Stand level calculations are beneficial for finding out how the stands could be efficiently managed for the joint production of NWFPs and timber. However, holding level examinations are also needed to reveal stands where the production should be directed towards NWFPs when the goals of the forest landowner are maximized under the production possibilities of the whole forest holding. In holding level planning, the examination starts from the current forest structure of the holding, and thus more closely resembles those decision-making situations that the forest owners are facing. In addition, a major difference between holding- and stand-level examinations is that the forest plan is typically prepared for a fixed period of one or a few decades, whereas the stand-level calculations commonly cover the whole rotation period.
Gamfeldt et al. [11] found that, in boreal and temperate forests, there was a trade-off between tree biomass production and bilberry production. A negative relationship between tree biomass production and the production of bilberry was calculated to be due to excessive shading in closed productive forests. Gamfeldt et al. [11] concluded that, due to the trade-offs, it would be difficult to maximize all ecosystem services simultaneously at the stand scale. Their analyses were based on the Swedish national forest inventory data, and thus they did not consider the future production possibilities of the forests in Sweden. Pohjanmies et al. [12] also found that strong conflicts exist between timber production and non-timber benefits. Conflicts among timber and NWFPs production could be mitigated, for example, by modifying forest management in stands that are the most suitable for NWFPs and applying timber-production-oriented management in stands that do not produce NWFPs.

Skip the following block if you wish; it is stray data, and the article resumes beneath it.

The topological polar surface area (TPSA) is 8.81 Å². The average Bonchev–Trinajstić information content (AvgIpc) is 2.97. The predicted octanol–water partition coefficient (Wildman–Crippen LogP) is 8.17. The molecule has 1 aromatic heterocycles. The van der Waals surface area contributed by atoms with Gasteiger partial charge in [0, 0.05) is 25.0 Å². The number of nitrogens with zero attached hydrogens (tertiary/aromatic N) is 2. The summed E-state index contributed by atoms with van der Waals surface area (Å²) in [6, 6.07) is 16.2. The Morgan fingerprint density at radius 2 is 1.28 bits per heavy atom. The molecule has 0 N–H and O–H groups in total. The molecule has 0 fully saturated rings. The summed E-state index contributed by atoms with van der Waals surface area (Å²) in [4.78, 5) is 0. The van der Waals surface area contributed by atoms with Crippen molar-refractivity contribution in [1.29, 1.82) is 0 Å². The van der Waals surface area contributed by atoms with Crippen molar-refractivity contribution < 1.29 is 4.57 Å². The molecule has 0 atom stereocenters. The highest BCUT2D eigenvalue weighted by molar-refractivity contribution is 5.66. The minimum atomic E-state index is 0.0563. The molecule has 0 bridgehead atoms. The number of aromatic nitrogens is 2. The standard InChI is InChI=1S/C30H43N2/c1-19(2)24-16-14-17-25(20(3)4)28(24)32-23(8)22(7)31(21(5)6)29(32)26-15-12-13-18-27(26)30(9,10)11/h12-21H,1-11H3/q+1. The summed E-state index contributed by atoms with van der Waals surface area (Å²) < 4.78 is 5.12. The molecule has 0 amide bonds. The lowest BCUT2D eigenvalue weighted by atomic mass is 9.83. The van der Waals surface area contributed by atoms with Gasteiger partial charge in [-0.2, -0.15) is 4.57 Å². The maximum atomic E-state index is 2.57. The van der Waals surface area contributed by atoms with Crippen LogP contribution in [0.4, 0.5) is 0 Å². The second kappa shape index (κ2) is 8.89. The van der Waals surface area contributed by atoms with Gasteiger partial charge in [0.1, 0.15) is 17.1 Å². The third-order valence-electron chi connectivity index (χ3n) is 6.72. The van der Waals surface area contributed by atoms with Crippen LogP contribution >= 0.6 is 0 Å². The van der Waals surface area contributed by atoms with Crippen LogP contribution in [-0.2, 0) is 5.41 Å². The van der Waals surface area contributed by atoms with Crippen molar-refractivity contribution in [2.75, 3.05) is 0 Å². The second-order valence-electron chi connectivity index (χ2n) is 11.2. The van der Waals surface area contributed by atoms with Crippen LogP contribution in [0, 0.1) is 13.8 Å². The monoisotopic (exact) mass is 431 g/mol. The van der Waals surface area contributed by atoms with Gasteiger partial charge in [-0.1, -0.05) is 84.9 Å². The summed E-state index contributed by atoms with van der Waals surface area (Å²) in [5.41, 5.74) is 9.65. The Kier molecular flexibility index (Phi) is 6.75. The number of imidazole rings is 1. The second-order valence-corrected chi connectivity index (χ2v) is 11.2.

In addition, Pukkala [13] used data envelopment to analyze the efficiency of the simultaneous production of several ecosystem services in even-aged and continuous cover forestry at the holding level. The NWFPs included in this study were bilberry and cowberry yields. It was found that increasing the discount rate, leading to increased cuttings and lower growing stock volumes, decreased the production of other ecosystem services in both silvicultural systems, but the effect was stronger in even-aged forestry. This difference was mainly explained by the use of clear-fellings in even-aged forestry, which had a long-lasting negative impact on several ecosystem services.
In a production system like forest holding, the marginal rate of transformation is typically not constant throughout the range of the holding’s production possibilities. Starting from a low initial level, a small increase in the production of certain NWFP may have no effect on the production of other goods. When more is demanded from the production system, trade-offs between different products start to emerge. For these purposes, the efficient joint-production possibilities of given outputs can be illustrated and analyzed by using production possibility curves or frontiers [14,15]. These frontiers indicate the technically efficient combinations of the selected outputs with given inputs; any point inside the curve implies that the resources available are not fully used or are being utilized inefficiently [15]. A concave shape of the production possibility frontier indicates a competing relationship, and the curvature of the curve indicates the degree of competitiveness between the outputs, i.e., the marginal rate of transformation [15].
Some forest planning-related studies have used approaches based on production possibility frontiers. For example, Toth and McDill [16] extended four multiobjective programming methods to generate spatially explicit forest plan alternatives and illustrated the results using Pareto frontiers. In addition, Kärkkäinen et al. [17] applied a production possibility frontier-based approach when they evaluated the effects of energy wood production on timber production potential and forest biodiversity. Borges et al. [18] presented a decision support system that included interactive visualization of the Pareto frontier and evaluated the trade-offs at a regional level between cork and wood products. They also studied the tradeoffs of different ecosystem services at a landscape level with multiple ownership [19].
Surprisingly little is known about the synergies and trade-offs between different forest products. If the joint-production of various NWFPs is considered, it is important to know if it is possible to achieve synergies where an increasing production of a certain NWFP also results in an increasing production of some other NWFPs. Alternatively, it is also important to know the degree of trade-offs between NWFPs, i.e., how much an increase in the production of certain NWFPs decreases the production of other forest products. The relationships between timber production and NWFPs are critically important for most forest landowners and many of them are interested in knowing whether it would be possible to achieve higher incomes from NWFPs than from timber.